To prevent a fraud, listen to your intuition, google the person/company (some use several names and addresses), be aware of every charge to your credit card, report fraudulent credit card use immediately, maintain excellent credit rating so your credit company will help you right away, and cancel your card and get a new one to block further fraudulent use. Some customers don't check the details on their monthly credit card statement. You must do that. To remember what you have ordered, take notes and keep a list or, if you can't recall some charges, call the credit card company within a month. One time, I was repeatedly promised a refund by a well-known pizza chain for non-delivery. After their third failed guarantee of a refund in the following monthly cycle, I contacted Visa. I got a refund immediately as a good customer beyond a normal 89-day cycle for complaints, and Visa went after the pizza chain. It pays to check our statements, it pays to complain.
There are many important issues facing self-publishing authors, such as five-star reviews, and how honest they are. Some friends and families give new books great reviews to boost the sales. Bogus reviews from strangers are sold online, but Amazon promises taking legal action against manipulators of the review system. Fake review is a boomerang that will hurt you. Write a book that gets honest comments from honest customers. It's that simple.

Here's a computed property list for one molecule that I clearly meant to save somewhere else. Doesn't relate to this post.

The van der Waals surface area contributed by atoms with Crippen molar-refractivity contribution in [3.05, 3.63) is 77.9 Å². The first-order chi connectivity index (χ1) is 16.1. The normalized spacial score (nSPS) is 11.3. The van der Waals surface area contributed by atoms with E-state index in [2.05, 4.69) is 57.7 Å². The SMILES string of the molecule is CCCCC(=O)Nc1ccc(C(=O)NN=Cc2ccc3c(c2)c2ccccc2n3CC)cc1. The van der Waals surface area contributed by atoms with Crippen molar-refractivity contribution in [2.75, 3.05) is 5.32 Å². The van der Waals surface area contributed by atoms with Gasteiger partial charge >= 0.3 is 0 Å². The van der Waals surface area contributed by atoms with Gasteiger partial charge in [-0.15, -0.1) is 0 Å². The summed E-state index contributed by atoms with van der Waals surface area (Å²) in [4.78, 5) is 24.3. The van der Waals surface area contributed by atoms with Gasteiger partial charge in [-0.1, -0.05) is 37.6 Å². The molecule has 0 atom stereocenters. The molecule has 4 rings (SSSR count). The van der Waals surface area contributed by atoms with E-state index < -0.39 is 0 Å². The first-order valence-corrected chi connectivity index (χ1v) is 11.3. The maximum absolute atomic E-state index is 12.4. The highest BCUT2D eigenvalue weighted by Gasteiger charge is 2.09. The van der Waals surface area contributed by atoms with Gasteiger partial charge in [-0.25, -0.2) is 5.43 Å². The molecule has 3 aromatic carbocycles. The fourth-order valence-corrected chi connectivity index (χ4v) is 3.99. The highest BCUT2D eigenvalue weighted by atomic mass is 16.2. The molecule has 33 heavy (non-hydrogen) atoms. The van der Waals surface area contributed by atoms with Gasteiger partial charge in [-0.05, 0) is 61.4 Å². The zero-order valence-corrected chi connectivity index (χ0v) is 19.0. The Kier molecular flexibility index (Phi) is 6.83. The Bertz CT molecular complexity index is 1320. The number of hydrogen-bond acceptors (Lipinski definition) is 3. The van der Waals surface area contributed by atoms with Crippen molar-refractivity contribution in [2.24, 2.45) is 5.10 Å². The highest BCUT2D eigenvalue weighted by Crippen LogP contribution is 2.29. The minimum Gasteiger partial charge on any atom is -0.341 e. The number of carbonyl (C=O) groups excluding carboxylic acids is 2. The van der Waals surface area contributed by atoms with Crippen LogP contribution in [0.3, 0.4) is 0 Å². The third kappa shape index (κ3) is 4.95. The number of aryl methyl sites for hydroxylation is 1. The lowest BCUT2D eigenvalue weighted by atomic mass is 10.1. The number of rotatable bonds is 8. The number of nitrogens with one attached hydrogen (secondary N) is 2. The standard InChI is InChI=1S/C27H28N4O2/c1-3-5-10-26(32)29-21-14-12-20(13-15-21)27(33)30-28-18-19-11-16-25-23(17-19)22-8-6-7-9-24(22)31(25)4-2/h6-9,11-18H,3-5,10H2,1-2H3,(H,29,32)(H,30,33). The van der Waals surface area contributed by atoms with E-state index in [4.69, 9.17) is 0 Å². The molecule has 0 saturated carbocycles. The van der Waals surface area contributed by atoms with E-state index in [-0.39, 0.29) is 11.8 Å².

The busier you get, the more you accomplish, so get busy.
Whatever software you use, learn it well: it can teach you more than you'd imagine.
Be influenced by the best books you read, write the best book you can and let it influence others.
Editing is important, easy, and enjoyable like weeding your garden: the more weeds you plug out, the more clearly the remaining errors will be visible, so once over is not enough.
Be different: It will bring nods in the media room and give you coverage.
One teacher paid his students to find errors in a writing sample, a penny for the first round, then a nickel, a dime, a quarter, and a buck for the final round. This is a good idea for you, a good idea for your readers.
Make your readers think by asking important questions, such as this about self-publishing services: How do they make their money, selling books or selling services?
Ideas are your invisible goldmines—catch yours before they are forgotten. They come and go so fast while you do something else or are half asleep. Write them down.
You write like you drive: If you look at the ditch, your car will steer you into the ditch—and if you focus on failure, that’s where your book will steer you. Simply think of clear road ahead, think of success and great markets.
Have courage and confidence, do your research, and don’t be intimidated by thinking some big guys or important companies know better.
And one more, the best for last: Read my 170-page book “Sell Your Words” for hundreds of invaluable tips to guide you to write, self-publish, and market nonfiction books. Write to me with comments and questions.